How does a drug-abstinent individual counter the implication of cover-up motive in the question “If you’ve nothing to hide, how can you object to being tested?”—beyond the problematic retort “It’s none of your business.” We will examine developments in U.S. legal privacy norms, including current concerns regarding confidentiality in a digital age. We will then survey ethological, anthropological, cultural, historical, psychological, and philosophical evidence supporting the role of privacy in the development and functioning of socially competent citizens. Bentham got it wrong. The conventional framing of the privacy issue—which posits an intractable antagonism between personal privacy rights and social imperatives—is inadequate. A deeper understanding is required. Paradoxical though it may seem on a surface view, it can be shown that privacy is at once a personal and civic ethical good. The Panopticon is by wide margin a net loser: devoid of enduring moral force with respect to the dissolute; irrelevant at best with respect to the upright.

  11. Counter-arguments, conclusions, and policy recommendations: Testing proponents insist that suspicionless screening is at once indispensible, reliable, and “fairer” than the alternatives. Their arguments, while vulnerable to methodical criticism, are not entirely baseless; we must and shall address them forthrightly. Some examples:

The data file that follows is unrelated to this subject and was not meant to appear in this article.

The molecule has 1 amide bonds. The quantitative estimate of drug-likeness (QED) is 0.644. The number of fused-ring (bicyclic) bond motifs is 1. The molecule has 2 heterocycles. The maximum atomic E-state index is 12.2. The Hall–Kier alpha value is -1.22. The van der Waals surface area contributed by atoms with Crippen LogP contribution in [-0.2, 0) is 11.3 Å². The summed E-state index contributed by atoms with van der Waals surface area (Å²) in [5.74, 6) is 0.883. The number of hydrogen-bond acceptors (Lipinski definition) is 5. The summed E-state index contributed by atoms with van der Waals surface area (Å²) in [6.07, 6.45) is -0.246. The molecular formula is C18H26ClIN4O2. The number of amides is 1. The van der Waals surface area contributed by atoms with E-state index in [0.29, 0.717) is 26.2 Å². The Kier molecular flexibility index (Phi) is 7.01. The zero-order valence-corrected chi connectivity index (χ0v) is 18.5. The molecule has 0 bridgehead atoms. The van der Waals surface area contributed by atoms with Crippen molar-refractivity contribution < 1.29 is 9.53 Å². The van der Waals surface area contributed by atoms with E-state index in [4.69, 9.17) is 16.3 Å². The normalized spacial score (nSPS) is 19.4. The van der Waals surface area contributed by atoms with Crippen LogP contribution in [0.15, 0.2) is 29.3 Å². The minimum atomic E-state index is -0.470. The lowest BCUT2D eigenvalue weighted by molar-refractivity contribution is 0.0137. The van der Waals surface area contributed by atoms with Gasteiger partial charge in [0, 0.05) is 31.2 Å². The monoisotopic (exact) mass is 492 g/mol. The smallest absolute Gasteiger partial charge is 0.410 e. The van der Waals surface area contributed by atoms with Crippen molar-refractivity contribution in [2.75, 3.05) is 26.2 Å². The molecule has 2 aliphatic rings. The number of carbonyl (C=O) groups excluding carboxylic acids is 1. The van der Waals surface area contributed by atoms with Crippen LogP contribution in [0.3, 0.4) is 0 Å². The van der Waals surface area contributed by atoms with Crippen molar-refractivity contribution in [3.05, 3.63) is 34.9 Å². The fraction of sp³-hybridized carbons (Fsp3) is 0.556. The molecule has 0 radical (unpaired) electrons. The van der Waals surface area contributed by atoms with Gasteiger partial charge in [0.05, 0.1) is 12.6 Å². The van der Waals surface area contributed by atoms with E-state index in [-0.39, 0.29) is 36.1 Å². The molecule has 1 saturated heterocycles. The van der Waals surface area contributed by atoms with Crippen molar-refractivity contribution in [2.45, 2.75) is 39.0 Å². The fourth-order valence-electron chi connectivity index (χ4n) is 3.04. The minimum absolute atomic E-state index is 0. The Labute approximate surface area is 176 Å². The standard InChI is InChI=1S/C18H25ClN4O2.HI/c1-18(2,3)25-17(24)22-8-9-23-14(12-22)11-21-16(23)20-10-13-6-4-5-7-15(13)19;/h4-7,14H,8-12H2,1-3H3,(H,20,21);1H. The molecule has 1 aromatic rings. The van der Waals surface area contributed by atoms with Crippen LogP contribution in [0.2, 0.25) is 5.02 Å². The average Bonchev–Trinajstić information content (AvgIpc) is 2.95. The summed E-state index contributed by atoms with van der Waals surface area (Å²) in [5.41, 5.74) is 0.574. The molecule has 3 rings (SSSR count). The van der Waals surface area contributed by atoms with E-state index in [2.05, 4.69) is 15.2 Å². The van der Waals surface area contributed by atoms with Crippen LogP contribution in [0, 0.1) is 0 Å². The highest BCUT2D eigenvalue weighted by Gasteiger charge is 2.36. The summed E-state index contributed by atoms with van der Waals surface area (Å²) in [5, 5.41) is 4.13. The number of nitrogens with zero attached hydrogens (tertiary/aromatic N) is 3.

12. Such are indeed (in varying measure) substantive rejoinders worthy of considered and cogent responses. They will receive them. For instance, click here.
     Well, what if random and/or blanket drug tests were outlawed? Would we be left defenseless or seriously hampered in the effort to attenuate the damage caused by overindulgence in recreational toxins? Emphatically, no! With respect to the employment context, such assumes the continuing inevitability and optimal efficacy of the large and/or and impersonal command-and-control organizational paradigm in which employees are regarded as mere production means, responsive only to coercion. We can, however (and we should), improve on that to enact and administer policies that are at once effective and ethical. Frederick Winslow Taylor’s pessimistic and adversarial “Theory-X” labor-management model has been revealed as the ossified organizational cadaver it truly is, its epitaph writ large by a legion of progressive leadership practitioners.

     We need not destroy the village in order to “save” it.